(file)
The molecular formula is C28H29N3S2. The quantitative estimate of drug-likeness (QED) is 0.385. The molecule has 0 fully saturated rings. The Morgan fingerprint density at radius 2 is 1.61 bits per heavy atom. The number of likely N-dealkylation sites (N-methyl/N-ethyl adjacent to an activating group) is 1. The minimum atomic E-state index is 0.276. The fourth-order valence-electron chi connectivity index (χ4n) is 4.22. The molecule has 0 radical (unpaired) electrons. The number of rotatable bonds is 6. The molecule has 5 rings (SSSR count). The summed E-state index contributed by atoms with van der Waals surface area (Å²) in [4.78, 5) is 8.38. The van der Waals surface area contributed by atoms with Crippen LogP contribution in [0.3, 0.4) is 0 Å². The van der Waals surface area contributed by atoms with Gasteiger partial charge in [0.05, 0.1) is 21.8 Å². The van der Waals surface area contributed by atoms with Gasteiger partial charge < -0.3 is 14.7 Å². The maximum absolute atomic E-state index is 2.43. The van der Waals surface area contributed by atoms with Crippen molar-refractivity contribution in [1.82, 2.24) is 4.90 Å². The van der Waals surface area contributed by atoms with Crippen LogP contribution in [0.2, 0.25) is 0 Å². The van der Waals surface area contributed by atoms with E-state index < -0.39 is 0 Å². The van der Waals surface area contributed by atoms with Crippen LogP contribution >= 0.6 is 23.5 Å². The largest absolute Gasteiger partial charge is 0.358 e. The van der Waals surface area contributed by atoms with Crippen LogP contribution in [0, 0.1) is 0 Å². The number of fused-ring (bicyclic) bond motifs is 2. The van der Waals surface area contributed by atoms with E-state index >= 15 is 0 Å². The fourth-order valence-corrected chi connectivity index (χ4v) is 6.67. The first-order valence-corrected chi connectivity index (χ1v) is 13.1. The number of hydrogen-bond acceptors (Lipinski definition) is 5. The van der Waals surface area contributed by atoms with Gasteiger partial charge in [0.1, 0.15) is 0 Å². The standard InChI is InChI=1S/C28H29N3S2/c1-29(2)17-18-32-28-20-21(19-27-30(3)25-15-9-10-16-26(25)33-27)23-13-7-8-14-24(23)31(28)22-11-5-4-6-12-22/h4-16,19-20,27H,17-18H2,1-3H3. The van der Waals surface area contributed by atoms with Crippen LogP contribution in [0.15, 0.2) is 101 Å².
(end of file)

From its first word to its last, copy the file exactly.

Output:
The molecular formula is C28H29N3S2. The quantitative estimate of drug-likeness (QED) is 0.385. The molecule has 0 fully saturated rings. The Morgan fingerprint density at radius 2 is 1.61 bits per heavy atom. The number of likely N-dealkylation sites (N-methyl/N-ethyl adjacent to an activating group) is 1. The minimum atomic E-state index is 0.276. The fourth-order valence-electron chi connectivity index (χ4n) is 4.22. The molecule has 0 radical (unpaired) electrons. The number of rotatable bonds is 6. The molecule has 5 rings (SSSR count). The summed E-state index contributed by atoms with van der Waals surface area (Å²) in [4.78, 5) is 8.38. The van der Waals surface area contributed by atoms with Crippen LogP contribution in [0.3, 0.4) is 0 Å². The van der Waals surface area contributed by atoms with Gasteiger partial charge in [0.05, 0.1) is 21.8 Å². The van der Waals surface area contributed by atoms with Gasteiger partial charge < -0.3 is 14.7 Å². The maximum absolute atomic E-state index is 2.43. The van der Waals surface area contributed by atoms with Crippen molar-refractivity contribution in [1.82, 2.24) is 4.90 Å². The van der Waals surface area contributed by atoms with Crippen LogP contribution in [0.2, 0.25) is 0 Å². The van der Waals surface area contributed by atoms with E-state index < -0.39 is 0 Å². The van der Waals surface area contributed by atoms with Crippen LogP contribution >= 0.6 is 23.5 Å². The largest absolute Gasteiger partial charge is 0.358 e. The van der Waals surface area contributed by atoms with Crippen LogP contribution in [0, 0.1) is 0 Å². The number of fused-ring (bicyclic) bond motifs is 2. The van der Waals surface area contributed by atoms with E-state index >= 15 is 0 Å². The fourth-order valence-corrected chi connectivity index (χ4v) is 6.67. The first-order valence-corrected chi connectivity index (χ1v) is 13.1. The number of hydrogen-bond acceptors (Lipinski definition) is 5. The van der Waals surface area contributed by atoms with Gasteiger partial charge in [0.1, 0.15) is 0 Å². The standard InChI is InChI=1S/C28H29N3S2/c1-29(2)17-18-32-28-20-21(19-27-30(3)25-15-9-10-16-26(25)33-27)23-13-7-8-14-24(23)31(28)22-11-5-4-6-12-22/h4-16,19-20,27H,17-18H2,1-3H3. The van der Waals surface area contributed by atoms with Crippen LogP contribution in [0.15, 0.2) is 101 Å².